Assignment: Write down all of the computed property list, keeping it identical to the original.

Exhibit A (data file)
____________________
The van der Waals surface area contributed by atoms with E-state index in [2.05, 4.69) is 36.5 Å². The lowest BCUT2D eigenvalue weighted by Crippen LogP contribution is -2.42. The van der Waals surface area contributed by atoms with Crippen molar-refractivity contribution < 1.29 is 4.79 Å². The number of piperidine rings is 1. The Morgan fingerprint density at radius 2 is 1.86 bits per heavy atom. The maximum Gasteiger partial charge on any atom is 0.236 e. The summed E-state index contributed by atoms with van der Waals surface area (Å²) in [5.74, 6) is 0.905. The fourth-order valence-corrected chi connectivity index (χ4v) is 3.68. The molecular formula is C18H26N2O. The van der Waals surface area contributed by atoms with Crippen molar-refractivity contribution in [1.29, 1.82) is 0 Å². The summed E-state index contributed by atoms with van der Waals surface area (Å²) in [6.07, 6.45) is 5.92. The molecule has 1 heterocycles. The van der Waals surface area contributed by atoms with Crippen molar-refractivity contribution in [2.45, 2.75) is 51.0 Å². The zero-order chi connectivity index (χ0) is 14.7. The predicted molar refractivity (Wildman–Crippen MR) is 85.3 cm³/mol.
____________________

The van der Waals surface area contributed by atoms with E-state index in [2.05, 4.69) is 36.5 Å². The lowest BCUT2D eigenvalue weighted by Crippen LogP contribution is -2.42. The van der Waals surface area contributed by atoms with Crippen molar-refractivity contribution < 1.29 is 4.79 Å². The number of piperidine rings is 1. The Morgan fingerprint density at radius 2 is 1.86 bits per heavy atom. The maximum Gasteiger partial charge on any atom is 0.236 e. The summed E-state index contributed by atoms with van der Waals surface area (Å²) in [5.74, 6) is 0.905. The fourth-order valence-corrected chi connectivity index (χ4v) is 3.68. The molecular formula is C18H26N2O. The van der Waals surface area contributed by atoms with Crippen molar-refractivity contribution in [1.29, 1.82) is 0 Å². The summed E-state index contributed by atoms with van der Waals surface area (Å²) in [6.07, 6.45) is 5.92. The molecule has 1 heterocycles. The van der Waals surface area contributed by atoms with Crippen molar-refractivity contribution in [2.45, 2.75) is 51.0 Å². The zero-order chi connectivity index (χ0) is 14.7. The predicted molar refractivity (Wildman–Crippen MR) is 85.3 cm³/mol.